Following World War II, it was apparent that the existing system of international law failed to prevent both the outbreak of another war, and the terrible atrocities and genocide committed by the Nazis. These acts, which caused millions to lose their lives in an inhumane way, could not go unpunished. With civil institutions in Germany left unable to try the perpetrators, it was decided by the conscience of the international community that they must be brought to justice by means of an international court.

The Nuremberg Military Tribunal was established by the joint decision of the Allied Control Council to administer justice on behalf of the international community following the shortcomings of its predecessors. Headed by the United States, the Tribunal heard 12 significant cases from December 1946 to April 1949, leaving no atrocity unpunished.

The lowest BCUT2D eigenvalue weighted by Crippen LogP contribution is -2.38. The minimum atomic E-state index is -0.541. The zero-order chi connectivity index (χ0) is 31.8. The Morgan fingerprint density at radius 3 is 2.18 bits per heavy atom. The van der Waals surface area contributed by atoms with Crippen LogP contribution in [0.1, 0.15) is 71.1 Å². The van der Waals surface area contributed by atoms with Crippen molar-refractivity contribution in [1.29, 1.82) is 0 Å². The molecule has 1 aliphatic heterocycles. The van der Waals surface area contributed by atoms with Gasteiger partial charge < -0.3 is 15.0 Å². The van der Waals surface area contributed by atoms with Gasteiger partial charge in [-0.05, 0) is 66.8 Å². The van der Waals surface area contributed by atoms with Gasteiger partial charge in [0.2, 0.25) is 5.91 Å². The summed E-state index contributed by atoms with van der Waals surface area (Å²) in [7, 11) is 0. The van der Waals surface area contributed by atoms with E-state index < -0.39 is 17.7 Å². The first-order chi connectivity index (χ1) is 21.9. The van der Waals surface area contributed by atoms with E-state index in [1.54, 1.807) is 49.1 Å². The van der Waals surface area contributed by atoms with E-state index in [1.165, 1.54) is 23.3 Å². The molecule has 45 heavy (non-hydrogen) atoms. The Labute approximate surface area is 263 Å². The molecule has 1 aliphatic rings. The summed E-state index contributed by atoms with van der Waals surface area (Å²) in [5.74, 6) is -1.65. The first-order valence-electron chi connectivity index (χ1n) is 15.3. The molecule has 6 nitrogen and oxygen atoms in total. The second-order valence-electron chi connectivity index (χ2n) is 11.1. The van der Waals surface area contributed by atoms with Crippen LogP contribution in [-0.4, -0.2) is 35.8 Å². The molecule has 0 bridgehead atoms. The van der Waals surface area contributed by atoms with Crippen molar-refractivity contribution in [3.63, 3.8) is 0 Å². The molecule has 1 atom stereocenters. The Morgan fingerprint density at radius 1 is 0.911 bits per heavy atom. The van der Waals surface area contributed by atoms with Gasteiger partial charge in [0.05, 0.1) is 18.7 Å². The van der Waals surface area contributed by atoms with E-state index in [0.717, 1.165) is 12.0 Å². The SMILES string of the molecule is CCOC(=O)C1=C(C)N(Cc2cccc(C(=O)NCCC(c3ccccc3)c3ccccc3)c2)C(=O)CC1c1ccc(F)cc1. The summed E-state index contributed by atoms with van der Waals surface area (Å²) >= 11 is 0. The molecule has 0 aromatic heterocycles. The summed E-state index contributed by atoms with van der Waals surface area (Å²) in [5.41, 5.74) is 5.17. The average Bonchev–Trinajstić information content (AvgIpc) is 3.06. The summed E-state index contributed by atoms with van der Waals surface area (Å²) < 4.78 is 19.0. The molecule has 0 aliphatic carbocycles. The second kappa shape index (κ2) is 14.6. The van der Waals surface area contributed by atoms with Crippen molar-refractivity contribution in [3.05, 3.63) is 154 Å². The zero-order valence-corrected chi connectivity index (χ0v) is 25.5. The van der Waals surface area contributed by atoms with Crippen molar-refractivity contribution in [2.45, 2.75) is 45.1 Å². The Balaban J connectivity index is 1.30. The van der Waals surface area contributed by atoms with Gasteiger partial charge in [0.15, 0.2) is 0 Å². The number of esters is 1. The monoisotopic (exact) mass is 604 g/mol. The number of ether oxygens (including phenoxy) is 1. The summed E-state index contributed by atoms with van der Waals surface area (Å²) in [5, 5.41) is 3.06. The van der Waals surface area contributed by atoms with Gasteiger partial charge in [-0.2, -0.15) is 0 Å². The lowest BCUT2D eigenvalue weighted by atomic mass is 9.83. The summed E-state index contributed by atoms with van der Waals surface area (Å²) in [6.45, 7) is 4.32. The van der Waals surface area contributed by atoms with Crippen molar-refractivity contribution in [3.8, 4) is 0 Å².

These trials, the first of their kind, are significant landmarks in legal history, as the Charter of the Nuremberg founded the modern conceptions of international crimes such as aggression, crimes against peace, and genocide. Model Courts of Justice will go back in time to simulate this historical watershed moment for modern international criminal law on its 75th anniversary. The case, based in historic norms of the law of war and principles of international humanitarian law, will lead to a multi-faceted discussion in the legal, political, and military roots of international criminal law.

The Nuremberg Military Tribunal is open to students from all faculties looking to gain experience in the legal field. Apply now!